Los Angeles, California
Though not traditionally thought of as a Bible Belt state, the sheer size of California and its sprawling cities has encouraged the development of Megachurches, especially in and around the Los Angeles area. Los Angeles boasts almost as many major megachurches as Houston and Atlanta, and some of the best known of these are traditional African American denominations. Some standouts include The West Angeles Cathedral, the largest Church of God in Christ congregation in the United States, and the First African Methodist Episcopal Church.
Many of the traditionally African denomination Protestant churches traces their roots back to the 19th century, some as far back as the colonial era. The first major church established to serve African American congregants was the African Methodist Episcopal Church. The AME was also among the first Protestant churches to expand across the country to the West Coast. In 1872 the AME established the first church founded by African Americans in Los Angeles.
The First African Methodist Episcopal Church was founded by Bridget Mason. Born a slave in Georgia, she was bought by Mormons and taken to California. There she escaped and became a freewoman, ultimately becoming a prominent member of the community. The church she founded remained a small but historic institution for the next century. However, under new dynamic leadership beginning in the 1970s, the church grew from a small congregation into one of the largest and most famous churches in Los Angeles, honored by president George Bush Sr. as one of his Points of Light.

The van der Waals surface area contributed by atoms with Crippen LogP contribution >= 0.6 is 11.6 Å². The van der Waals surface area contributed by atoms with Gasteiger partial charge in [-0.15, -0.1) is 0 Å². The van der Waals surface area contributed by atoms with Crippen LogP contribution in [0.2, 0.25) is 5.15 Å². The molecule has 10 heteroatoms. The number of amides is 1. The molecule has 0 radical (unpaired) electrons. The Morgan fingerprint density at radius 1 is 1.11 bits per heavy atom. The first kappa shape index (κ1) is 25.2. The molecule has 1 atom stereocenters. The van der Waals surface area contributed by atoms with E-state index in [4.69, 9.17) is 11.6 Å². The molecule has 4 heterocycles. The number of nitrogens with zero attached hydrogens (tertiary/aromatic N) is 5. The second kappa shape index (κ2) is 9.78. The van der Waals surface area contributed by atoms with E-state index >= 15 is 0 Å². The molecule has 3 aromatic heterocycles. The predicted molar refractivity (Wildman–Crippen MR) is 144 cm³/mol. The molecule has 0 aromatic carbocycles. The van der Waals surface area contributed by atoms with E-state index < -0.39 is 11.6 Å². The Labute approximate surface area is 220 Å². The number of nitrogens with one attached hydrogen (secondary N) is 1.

The Church of God in Christ, the largest predominantly African American denomination in the United States, was founded in 1897 by disaffected Baptists in the American South. Although due in part to political-religious issues of the Segregated South, the primary driving force was the embracing of the Holiness Movement which encouraged members to live free of voluntary sin.
Launched in the American South, the movement gained traction about a decade later in Los Angeles. In 1943, one Clarence E. Church founded the West Angeles Church of God in Christ. For years a small, obscure church, it received new, dynamic leadership in 1969 when Charles Blake became the pastor. Under his direction the congregation grew from less than one hundred members into the largest traditional African American Church in the United States.
The First African Methodist Episcopal Church is the largest AME church in the United States. Almost one hundred years to the day after the original church was founded, the original church building burned to the ground. The current church dates from 1968 and is one of the major religious landmarks of Los Angeles. First African is one of the most prominent and active churches in Los Angeles and currently serves in excess of 10,000 congregants weekly.
The West Angeles Church of God in Christ is the largest African American church of any denomination in the United States and one of the largest CGC congregations in the world. Due to growth the church has moved twice. The current building, known as the West Angeles Cathedral, has been in use since 1999. The five thousand seat sanctuary, one of the largest in California, serves over 20,000 congregants weekly.
First African Methodist Episcopal Church is located in the densely built-out sprawl of West Los Angeles approximately four miles from the city center. The West Angeles Church of God in Christ is nearby approximately five miles west of the city center. As of this writing no visitor information was available. Web: http://famechurch.org (official website of First African Methodist), http://westa.org (official website of West Angeles Church).